There are several species of box turtles. The one common to Arizona is Terrapene ornata and is variously called the Desert Box Turtle, the Ornate Box Turtle, and the Western Ornate Box Turtle.
These turtles, which grow up to about six inches long, are called box turtles because the lower shell (plastron) is hinged which allows the turtle to completely close up if bothered by predators. The brownish upper shell (carapace) is highly domed and usually has white to yellow stripes radiating from each scute. Box turtles can live for 50 to 100 years.
According to Arizona Game & Fish (AZGF), “This species exhibits sexual dimorphism [males and females have different colors or patterns]; the male has a bluish head, red or orange eyes, a concave plastron, and a long, curving, inner hind claw. The yellow radiating stripes on the shell of males disappear with age. Females have brown or yellow eyes and flat plastrons, and generally retain the yellow lines.”
Box turtles occur in a variety of habitats including desert grasslands, desertscrub, and evergreen woodlands up to an elevation of about 7,100 feet. They require loose soil in which to dig burrows.
AZGF: “The ornate box turtle is found throughout the central and western United States. In Arizona this species is represented by a subspecies called the desert box turtle (Terrapene ornata luteola). The desert box turtle is limited to the southeastern corner of Arizona, central and southern New Mexico, south to the northern part of Sonora, Mexico, and in southwestern Texas.”
Box turtles hibernate in their burrows during winter. They also stay in their burrows during dry times, emerging in early morning or after rains to forage for food. These turtles are omnivores and eat insects, worms, and many kinds of vegetation including berries, cactus fruit and cactus pads. They also eat eggs, crayfish, other reptiles, and carrion.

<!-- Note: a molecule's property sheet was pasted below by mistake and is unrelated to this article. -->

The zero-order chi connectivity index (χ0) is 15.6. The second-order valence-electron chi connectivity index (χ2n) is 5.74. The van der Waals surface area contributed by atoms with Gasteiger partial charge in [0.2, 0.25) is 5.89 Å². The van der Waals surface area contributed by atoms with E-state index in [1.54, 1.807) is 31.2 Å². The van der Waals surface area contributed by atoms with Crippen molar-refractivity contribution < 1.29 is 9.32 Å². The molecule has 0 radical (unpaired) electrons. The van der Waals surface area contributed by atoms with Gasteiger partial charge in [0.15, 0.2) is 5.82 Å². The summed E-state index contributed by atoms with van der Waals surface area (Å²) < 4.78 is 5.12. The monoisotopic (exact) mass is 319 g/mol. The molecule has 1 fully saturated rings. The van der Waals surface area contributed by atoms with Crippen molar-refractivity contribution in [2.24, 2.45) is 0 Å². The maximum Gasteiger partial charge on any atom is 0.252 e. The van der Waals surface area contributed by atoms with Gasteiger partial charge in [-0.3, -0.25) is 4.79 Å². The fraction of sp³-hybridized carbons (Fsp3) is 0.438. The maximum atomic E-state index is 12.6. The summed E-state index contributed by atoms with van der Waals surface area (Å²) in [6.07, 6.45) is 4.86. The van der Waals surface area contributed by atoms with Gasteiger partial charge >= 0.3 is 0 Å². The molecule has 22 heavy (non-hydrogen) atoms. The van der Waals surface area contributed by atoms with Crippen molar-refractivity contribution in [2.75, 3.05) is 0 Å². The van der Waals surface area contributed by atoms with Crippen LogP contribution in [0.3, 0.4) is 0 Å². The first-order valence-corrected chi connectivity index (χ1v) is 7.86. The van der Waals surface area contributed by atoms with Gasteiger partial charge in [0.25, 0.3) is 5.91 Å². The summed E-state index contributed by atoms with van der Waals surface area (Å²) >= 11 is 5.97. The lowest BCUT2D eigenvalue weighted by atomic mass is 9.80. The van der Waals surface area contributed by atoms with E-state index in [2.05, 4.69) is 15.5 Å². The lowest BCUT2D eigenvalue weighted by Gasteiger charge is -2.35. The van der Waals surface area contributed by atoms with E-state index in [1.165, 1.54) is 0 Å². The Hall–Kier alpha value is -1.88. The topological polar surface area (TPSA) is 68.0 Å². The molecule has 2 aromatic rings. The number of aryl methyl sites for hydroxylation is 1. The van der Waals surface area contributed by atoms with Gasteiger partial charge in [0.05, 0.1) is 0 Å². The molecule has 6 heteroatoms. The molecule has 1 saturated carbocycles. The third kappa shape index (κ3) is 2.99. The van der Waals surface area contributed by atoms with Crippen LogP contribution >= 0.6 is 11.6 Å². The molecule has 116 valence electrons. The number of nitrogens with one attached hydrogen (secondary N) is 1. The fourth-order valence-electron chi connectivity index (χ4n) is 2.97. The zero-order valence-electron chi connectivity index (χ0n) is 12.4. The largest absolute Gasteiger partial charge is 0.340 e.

Box turtles reach sexual maturity around age seven or eight. Females lay an average clutch of 2-3 eggs (up to 8 maximum) during the monsoon season. Hatchlings are dark colored with a yellow stripe down the center of the shell.
Many people keep box turtles as pets. According to DesertUSA, “…a collected wild one will almost certainly fare poorly in captivity. Within a short time, it may suffer from infections, dehydration and malnutrition, showing symptoms such as gasping, swollen eyes, a white tongue and a runny nose.
“A captive-bred hatchling, by contrast, often proves much more adaptable. It can thrive in a well-fenced outdoor space equipped with logs or flat stones for hiding places, loose soil or leaf litter for burrowing, and shade and shallow water for a cool summer retreat. It can be fed, preferably in a sheltered location, some cat or dog foods, commercially available insects, and some fruits and vegetables. Its chances for long-term survival are enhanced if its owner has the knowledge to meet its needs.”
DesertUSA also notes:
“A western ornate box turtle collected in its home range then released in another range will try instinctively to return to its birthplace, often meeting hazards (for instance, a busy street) that will jeopardize its chances for survival.”
“The turtle produces a growth ring each year on each of the scutes of its carapace, so its age can be estimated by counting the rings.”
“One of the major threats to box turtles is landscape level changes to their habitat, such as large-scale development and the creation of roads that cause habitat fragmentation and isolate populations. Other threats include mortality from automobiles and collection from the wild. Box turtles are often encountered crossing roads in suburban and rural areas in southeastern Arizona, especially during the monsoon season. Unfortunately, many people mistakenly believe that a box turtle they encounter on the road can be helped by bringing it home. However, bringing a box turtle home means it must always remain in captivity, because a captive turtle can never be released back into the wild. Please leave wild box turtles in the wild; not only is it illegal to collect them, it hurts wild populations.”
For more articles on desert reptiles, see: